Saturday, May 24, 2014

CNY 2014, Vienna: Disinterested Foreigners, Dead Pianists, and yet more Schnitzel.

If you're a charitable sort of person, or if you're the type that enjoys picking up on irreverent factual tidbits and annoying helpless people, there's a lot to feel sorry for the Viennese. In case you're wondering, German is the official language in Austria, and once in the capital you'll only see 'Vienna' in English text. Everywhere else, it's 'Wien', and the people living there are called 'Wiener'- interestingly enough the Germans saw fit to name a sausage after them (Viennese have the sense not to use the term- they call it 'frankfurter' instead, according to Wikipedia). On a vastly larger scale, most people either think Austria is either a province of Germany, or hear 'Australia' instead. The latter point can be applied to Australians as well, I guess. Anyway, after Munich, Vienna- the second destination on our trip.

The train ride seemed to take forever, trundling through the snow covered covered countryside, with nothing of interest to break the monotony. We amused ourselves by having lunch in the restaurant carriage- potatoes and chicken schnitzel again (what did you expect?), though the kalbsbutterschnitzel (minced veal patties) I had was quite nice. We had our first taste of  beef goulash, and some sort of curry based soup- both a tad too salty. It was quite late when we finally reached Wien Westbahnhof. After a few minutes spent figuring out the subway system, we made our way to Kaisermullen station. It was starting to drizzle but luckily enough our hotel, Park Inn, was just a few minutes away.

Hungry again, I interrogated the hotel's barkeep for possible options- we could either take the train back to the city center, where we could test our luck by searching for restaurants that may or may not be open, or we could walk over to a nearby shopping mall. We went for the latter, and walked for about 10-15 minutes- eventually coming across a 'shopping mall' of sorts- a cluster of buildings bearing similar names, but with slightly different distinctions- I can't remember the exact names, but it was something like Wien Mall, Wien Bowl, Wien Wien (just examples), each one probably serving a different purpose. We walked into one that had several restaurants (and a cinema, I think)- finally decided on an Italian restaurant, which turned out to be a Mexican restaurant instead. Needless to say- tired of German food, we pigged out that night. We walked back to the hotel, paying no attention to the rain- neither did the two girls we spotted fooling around by stand-sliding down a flat tiled slope by the river.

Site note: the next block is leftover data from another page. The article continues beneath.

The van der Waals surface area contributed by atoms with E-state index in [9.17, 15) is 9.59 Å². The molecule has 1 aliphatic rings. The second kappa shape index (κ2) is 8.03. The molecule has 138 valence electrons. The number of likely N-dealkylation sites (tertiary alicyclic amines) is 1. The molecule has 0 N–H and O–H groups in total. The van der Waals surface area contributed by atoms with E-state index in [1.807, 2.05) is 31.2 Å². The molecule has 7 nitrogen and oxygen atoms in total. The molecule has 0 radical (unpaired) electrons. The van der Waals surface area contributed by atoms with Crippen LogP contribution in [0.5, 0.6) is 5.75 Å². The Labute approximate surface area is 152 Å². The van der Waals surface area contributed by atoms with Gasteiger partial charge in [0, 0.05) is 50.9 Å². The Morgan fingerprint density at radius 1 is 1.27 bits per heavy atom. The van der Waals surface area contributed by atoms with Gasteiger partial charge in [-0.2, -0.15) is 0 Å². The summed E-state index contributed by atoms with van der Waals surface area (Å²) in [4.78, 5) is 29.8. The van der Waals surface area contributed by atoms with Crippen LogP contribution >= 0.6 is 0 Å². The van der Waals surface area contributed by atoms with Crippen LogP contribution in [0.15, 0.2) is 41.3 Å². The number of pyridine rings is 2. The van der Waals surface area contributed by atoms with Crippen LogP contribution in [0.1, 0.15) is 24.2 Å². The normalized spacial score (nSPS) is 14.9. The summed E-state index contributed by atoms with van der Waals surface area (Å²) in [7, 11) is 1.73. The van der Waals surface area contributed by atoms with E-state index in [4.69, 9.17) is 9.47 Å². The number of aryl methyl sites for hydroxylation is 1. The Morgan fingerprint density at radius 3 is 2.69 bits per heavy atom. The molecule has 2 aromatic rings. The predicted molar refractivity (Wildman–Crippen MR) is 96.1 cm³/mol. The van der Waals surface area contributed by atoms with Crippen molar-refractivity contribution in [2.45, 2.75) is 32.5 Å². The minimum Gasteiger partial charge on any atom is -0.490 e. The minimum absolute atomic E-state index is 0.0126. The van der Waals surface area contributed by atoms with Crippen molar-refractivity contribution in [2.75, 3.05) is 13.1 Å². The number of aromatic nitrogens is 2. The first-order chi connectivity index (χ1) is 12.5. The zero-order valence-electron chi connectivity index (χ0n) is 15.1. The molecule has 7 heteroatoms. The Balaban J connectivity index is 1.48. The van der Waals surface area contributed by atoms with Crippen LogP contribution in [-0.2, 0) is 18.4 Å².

Day 2 in Vienna. Breakfast was reasonable, but provided us with my only complaint for this hotel: the lack of variety in the menu (it didn't change throughout our stay), and the cakes were overly sweet. One interesting observation- a lot of the other guests staying there were probably UN staffers visiting Vienna for a convention- due to the UN headquarters and convention center being in walking distance from the hotel.

After breakfast, our first objective of the day- to locate Mozart's grave in the Cemetery of St Marx (no relation whatsoever to fuzzy beard Karl... I think). The cemetery was deserted when we got there, probably because no local in their right mind would think of strolling through a frost covered dead man's land on a freezing winter morning. Crazy tourists.We found the grave after stomping through the cemetery perimeter- a terrible waste of time, as Mozart's grave turned out to be located in the very center of the place, with a large headstone, some (ice covered) benches, and a bed of bright (and real... probably) flowers laid around it. Nothing spectacular, though I have no idea what the pianist in our group thought of it. Our visit to the cemetery was remarkable for one thing though- free public toilets, a rare sight on our trip so far. This is important as frequent toilet breaks are a necessity in winter, especially if you've been keeping yourself well hydrated- altogether we spent quite a bit on toilets alone.